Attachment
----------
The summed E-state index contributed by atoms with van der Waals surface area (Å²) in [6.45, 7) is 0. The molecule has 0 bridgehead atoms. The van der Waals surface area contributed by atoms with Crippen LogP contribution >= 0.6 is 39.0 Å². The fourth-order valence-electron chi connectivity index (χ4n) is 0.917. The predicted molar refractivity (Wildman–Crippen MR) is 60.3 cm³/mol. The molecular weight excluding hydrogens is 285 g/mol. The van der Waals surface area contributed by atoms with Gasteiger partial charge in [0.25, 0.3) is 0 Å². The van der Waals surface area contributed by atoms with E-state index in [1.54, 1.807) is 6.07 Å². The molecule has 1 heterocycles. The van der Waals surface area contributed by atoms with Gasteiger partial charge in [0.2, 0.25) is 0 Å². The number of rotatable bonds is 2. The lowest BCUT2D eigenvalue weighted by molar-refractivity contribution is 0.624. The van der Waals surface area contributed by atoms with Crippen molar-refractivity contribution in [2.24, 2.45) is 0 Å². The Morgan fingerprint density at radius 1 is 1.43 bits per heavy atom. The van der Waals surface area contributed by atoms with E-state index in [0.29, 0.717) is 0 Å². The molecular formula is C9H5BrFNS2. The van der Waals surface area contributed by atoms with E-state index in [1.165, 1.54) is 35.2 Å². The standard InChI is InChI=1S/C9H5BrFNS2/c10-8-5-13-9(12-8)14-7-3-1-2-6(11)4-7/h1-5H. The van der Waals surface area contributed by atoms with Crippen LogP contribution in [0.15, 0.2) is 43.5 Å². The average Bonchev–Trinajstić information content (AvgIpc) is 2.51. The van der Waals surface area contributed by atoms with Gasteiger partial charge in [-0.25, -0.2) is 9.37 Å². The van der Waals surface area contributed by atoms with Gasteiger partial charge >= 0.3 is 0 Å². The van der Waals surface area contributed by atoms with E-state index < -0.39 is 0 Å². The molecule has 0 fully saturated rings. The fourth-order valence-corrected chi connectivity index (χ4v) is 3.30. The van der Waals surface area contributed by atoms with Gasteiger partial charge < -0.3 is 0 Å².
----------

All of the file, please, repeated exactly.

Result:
The summed E-state index contributed by atoms with van der Waals surface area (Å²) in [6.45, 7) is 0. The molecule has 0 bridgehead atoms. The van der Waals surface area contributed by atoms with Crippen LogP contribution >= 0.6 is 39.0 Å². The fourth-order valence-electron chi connectivity index (χ4n) is 0.917. The predicted molar refractivity (Wildman–Crippen MR) is 60.3 cm³/mol. The molecular weight excluding hydrogens is 285 g/mol. The van der Waals surface area contributed by atoms with Gasteiger partial charge in [0.25, 0.3) is 0 Å². The van der Waals surface area contributed by atoms with E-state index in [1.54, 1.807) is 6.07 Å². The molecule has 1 heterocycles. The van der Waals surface area contributed by atoms with Gasteiger partial charge in [0.2, 0.25) is 0 Å². The number of rotatable bonds is 2. The lowest BCUT2D eigenvalue weighted by molar-refractivity contribution is 0.624. The van der Waals surface area contributed by atoms with Crippen molar-refractivity contribution in [2.24, 2.45) is 0 Å². The Morgan fingerprint density at radius 1 is 1.43 bits per heavy atom. The van der Waals surface area contributed by atoms with E-state index in [0.29, 0.717) is 0 Å². The molecular formula is C9H5BrFNS2. The van der Waals surface area contributed by atoms with E-state index in [1.165, 1.54) is 35.2 Å². The standard InChI is InChI=1S/C9H5BrFNS2/c10-8-5-13-9(12-8)14-7-3-1-2-6(11)4-7/h1-5H. The van der Waals surface area contributed by atoms with Crippen LogP contribution in [0.15, 0.2) is 43.5 Å². The average Bonchev–Trinajstić information content (AvgIpc) is 2.51. The van der Waals surface area contributed by atoms with Gasteiger partial charge in [-0.25, -0.2) is 9.37 Å². The van der Waals surface area contributed by atoms with Gasteiger partial charge >= 0.3 is 0 Å². The van der Waals surface area contributed by atoms with E-state index < -0.39 is 0 Å². The molecule has 0 fully saturated rings. The fourth-order valence-corrected chi connectivity index (χ4v) is 3.30. The van der Waals surface area contributed by atoms with Gasteiger partial charge < -0.3 is 0 Å².